According to an old Chinese adage “Knowledge comes from seeing much”, a particularly relevant comment for students of art. The moment of differentiation between products bearing a resemblance to Chinese porcelain and something comparable to the glories of the translucent body so long admired, was not a reality in the west until the eighteenth century.
It was good to see a tiny figure of Augustus the Strong, Elector of Saxony in the display at the NGV. For there to be any advances in Europe’s efforts to produce true hard paste porcelain imitating the Chinese, it would require a powerful patron and prince with a passion for porcelain, and he is the man who made it happen.
Watch our Video – Porcelain in the West: Ming to Meissen
Today white ceramics (hard paste porcelain) have become perhaps the most ‘… ubiquitous material in our lives: we eat off it; we drink from it; we incorporate it into our bodies in forms such as dental fillings and prostheses; it is used to fabricate electrical, electronic and machine components’ and easily accessible in shops the world over.
But that was not always the case and, I must say observing the people walking by without a glance, I couldn’t but help think about an intrinsic characteristic of my own personality; curiosity.
It seems rare for people today to be curious; to reflect on the manufacture of materials from which the practical objects we use in our day-to-day lives were first invented.
So, we need conversations like SO-IL: Viewing China as much as we can if we wish to expand our broad-based knowledge about all sorts of subjects, which can but have enormous benefits, as our experience in life progresses.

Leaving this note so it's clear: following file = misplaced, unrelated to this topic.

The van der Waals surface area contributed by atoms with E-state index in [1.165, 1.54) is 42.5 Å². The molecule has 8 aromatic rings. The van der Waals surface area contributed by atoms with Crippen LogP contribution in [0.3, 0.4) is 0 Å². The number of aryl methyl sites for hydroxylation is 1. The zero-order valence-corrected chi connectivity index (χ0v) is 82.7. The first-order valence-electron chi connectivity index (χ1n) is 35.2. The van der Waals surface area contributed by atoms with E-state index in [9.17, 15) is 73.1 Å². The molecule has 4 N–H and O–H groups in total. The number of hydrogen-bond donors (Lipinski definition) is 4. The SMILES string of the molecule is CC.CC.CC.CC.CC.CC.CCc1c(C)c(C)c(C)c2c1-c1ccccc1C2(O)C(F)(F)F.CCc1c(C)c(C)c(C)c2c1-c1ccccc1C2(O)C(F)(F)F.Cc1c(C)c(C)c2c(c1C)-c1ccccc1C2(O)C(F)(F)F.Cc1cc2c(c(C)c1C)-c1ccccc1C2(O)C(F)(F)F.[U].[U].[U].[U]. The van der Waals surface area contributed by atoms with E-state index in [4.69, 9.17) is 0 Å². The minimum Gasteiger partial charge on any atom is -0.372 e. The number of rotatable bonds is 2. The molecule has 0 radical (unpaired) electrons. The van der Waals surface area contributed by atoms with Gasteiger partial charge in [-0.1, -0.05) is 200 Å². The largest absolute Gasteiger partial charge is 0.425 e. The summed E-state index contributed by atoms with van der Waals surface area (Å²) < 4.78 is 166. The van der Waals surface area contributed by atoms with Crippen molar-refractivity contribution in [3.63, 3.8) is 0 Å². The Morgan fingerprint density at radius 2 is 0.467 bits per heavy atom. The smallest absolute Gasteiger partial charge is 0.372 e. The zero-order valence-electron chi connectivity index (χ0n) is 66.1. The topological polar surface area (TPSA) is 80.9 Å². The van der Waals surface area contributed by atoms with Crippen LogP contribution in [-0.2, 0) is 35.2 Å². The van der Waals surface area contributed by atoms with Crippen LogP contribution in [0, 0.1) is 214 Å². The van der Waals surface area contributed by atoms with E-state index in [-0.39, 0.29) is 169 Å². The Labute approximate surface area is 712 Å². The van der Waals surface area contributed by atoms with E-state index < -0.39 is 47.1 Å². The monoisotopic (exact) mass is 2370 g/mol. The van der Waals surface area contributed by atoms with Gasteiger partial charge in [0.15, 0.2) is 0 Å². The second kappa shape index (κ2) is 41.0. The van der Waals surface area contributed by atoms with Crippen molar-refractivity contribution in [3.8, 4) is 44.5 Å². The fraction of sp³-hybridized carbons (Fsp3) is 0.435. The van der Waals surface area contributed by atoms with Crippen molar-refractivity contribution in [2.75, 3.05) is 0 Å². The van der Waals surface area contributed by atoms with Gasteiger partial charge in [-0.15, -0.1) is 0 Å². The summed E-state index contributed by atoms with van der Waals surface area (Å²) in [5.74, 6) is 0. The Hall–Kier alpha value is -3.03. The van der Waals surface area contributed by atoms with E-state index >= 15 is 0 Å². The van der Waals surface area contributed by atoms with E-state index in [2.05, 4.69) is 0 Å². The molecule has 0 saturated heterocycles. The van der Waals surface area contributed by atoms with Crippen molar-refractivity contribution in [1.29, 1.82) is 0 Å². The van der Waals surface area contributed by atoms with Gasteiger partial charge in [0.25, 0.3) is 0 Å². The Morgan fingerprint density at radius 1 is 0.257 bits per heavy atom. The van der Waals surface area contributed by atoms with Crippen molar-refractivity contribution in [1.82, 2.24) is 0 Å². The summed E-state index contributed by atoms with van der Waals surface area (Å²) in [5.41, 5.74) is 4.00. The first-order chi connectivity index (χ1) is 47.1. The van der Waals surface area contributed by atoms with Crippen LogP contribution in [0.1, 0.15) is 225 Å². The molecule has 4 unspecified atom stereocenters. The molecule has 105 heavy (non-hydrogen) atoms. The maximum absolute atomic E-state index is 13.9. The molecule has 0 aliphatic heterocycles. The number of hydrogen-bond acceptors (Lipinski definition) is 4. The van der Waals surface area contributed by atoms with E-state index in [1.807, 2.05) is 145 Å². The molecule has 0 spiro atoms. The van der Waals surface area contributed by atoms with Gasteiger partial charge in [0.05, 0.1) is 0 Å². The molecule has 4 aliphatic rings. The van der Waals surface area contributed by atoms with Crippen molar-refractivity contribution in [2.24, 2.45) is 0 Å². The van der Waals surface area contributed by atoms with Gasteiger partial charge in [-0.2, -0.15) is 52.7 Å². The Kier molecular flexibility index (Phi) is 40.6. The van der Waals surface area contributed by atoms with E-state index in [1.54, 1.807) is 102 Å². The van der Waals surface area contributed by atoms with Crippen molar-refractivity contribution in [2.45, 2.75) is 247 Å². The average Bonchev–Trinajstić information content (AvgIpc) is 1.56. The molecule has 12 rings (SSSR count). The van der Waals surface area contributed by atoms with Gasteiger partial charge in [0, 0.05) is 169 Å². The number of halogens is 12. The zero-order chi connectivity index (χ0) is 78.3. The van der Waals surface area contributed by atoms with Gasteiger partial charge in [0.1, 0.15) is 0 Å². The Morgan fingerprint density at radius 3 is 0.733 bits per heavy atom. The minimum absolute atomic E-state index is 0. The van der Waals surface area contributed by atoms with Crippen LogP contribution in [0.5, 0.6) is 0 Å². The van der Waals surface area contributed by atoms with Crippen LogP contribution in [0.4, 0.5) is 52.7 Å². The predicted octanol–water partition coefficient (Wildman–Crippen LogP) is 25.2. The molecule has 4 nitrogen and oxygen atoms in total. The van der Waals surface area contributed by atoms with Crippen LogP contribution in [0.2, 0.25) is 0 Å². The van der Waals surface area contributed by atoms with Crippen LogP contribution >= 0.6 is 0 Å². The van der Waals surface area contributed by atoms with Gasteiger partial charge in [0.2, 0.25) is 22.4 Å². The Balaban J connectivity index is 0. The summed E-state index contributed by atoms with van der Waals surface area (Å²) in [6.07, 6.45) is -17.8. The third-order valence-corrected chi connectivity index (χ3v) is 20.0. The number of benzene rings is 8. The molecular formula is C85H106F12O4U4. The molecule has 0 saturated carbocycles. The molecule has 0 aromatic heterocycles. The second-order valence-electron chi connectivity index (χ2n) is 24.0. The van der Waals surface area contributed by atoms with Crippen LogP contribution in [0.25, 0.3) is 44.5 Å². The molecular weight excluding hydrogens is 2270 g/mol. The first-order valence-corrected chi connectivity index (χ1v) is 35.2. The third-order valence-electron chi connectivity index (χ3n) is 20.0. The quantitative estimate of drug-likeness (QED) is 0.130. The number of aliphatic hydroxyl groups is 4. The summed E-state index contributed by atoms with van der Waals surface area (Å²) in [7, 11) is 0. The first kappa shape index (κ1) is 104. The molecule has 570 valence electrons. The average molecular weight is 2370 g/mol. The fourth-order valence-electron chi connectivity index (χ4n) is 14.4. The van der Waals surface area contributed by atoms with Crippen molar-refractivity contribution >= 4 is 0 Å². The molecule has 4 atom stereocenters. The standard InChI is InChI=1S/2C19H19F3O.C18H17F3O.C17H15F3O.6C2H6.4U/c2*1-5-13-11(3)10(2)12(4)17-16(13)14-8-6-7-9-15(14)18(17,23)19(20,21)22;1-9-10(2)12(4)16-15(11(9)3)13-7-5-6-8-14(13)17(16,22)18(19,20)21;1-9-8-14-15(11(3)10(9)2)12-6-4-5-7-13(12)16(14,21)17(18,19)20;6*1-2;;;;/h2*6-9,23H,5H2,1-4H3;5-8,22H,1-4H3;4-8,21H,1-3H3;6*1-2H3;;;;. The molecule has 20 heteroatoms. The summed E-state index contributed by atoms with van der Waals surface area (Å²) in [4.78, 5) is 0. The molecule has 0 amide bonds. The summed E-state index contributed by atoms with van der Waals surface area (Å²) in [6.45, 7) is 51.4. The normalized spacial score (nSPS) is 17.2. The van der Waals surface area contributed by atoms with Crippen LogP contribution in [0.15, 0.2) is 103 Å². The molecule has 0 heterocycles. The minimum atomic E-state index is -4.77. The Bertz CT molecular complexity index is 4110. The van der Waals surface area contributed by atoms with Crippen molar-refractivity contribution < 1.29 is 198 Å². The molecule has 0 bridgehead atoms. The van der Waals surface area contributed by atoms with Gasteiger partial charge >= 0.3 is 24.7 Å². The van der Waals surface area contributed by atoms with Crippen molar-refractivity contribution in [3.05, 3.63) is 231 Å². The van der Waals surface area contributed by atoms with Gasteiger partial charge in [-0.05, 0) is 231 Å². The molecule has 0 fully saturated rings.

Expanding our knowledge helps us to find a balance between old and new, satisfying that deep longing within us all, to keep secure while moving inexorably forward into a brand new-age.
French Architect Jacques Ange- Gabriel [1698 – 1782] reflected his own countries academic ideal of emulation that existed throughout the eighteenth century, by basing much of his architecture on an academic principle of classical proportioning.
Throughout his career he embraced the fundamental belief progress depended upon reason and discipline. Has really so much changed he challenges us to know; do we need to revisit the same conversations often to highlight just how far we have come.
The pyramidal shape, which became popular again c1880-1930’s, was all about symbolic heritage value and combined with a rage for simplicity or, a lack of complexity, made us crave the recent styles of modernism and minimalism.
Did the present generation in Australia embrace the rage for simplicity as a reaction to the stress imposed by our technology driven twenty first century western culture?
Is it a reaction to the comfortable, cosy considered conservative design styles adopted by Australians of their parent’s vintage, mainly English descent post World War II?
The Lost and Baby Boomer generations were, understandably after such a cataclysmic event, seeking comfort from a style associated with their cultural roots, one offering a sense of security and hope, that they would embrace a future.
After all they understood from their old style schooling that virtually everything could be submitted to reason: tradition, customs, history and yes, even art.
As a now older, although experienced designer, I believe great art whether it is a sculpture, a painting, a piece of fine furniture, a ceramic or wondrously woven textile, will always work in a man-made environment as long as its design has integrity, form and proportion.
It should always be pleasing to the eye with, a subject that challenges the mind, engages the spirit and, most of all, connects with the soul of the viewer.
That can and will happen here if we remember to look past the thrilling architectural design, which has been created to both dazzle and distract, and seek that what lies within.
What you will find is this clever display in reality, is a metaphor for life.
Watch our Video – Porcelain in the West: Chantilly to Chelsea
Carolyn McDowall, The Culture Concept Circle, 2019
By Matthew Martin and Ewan McEoin
Melbourne Design Week
14 – 24 March 2019
Federation Court, NGV International
St Kilda Road, Melbourne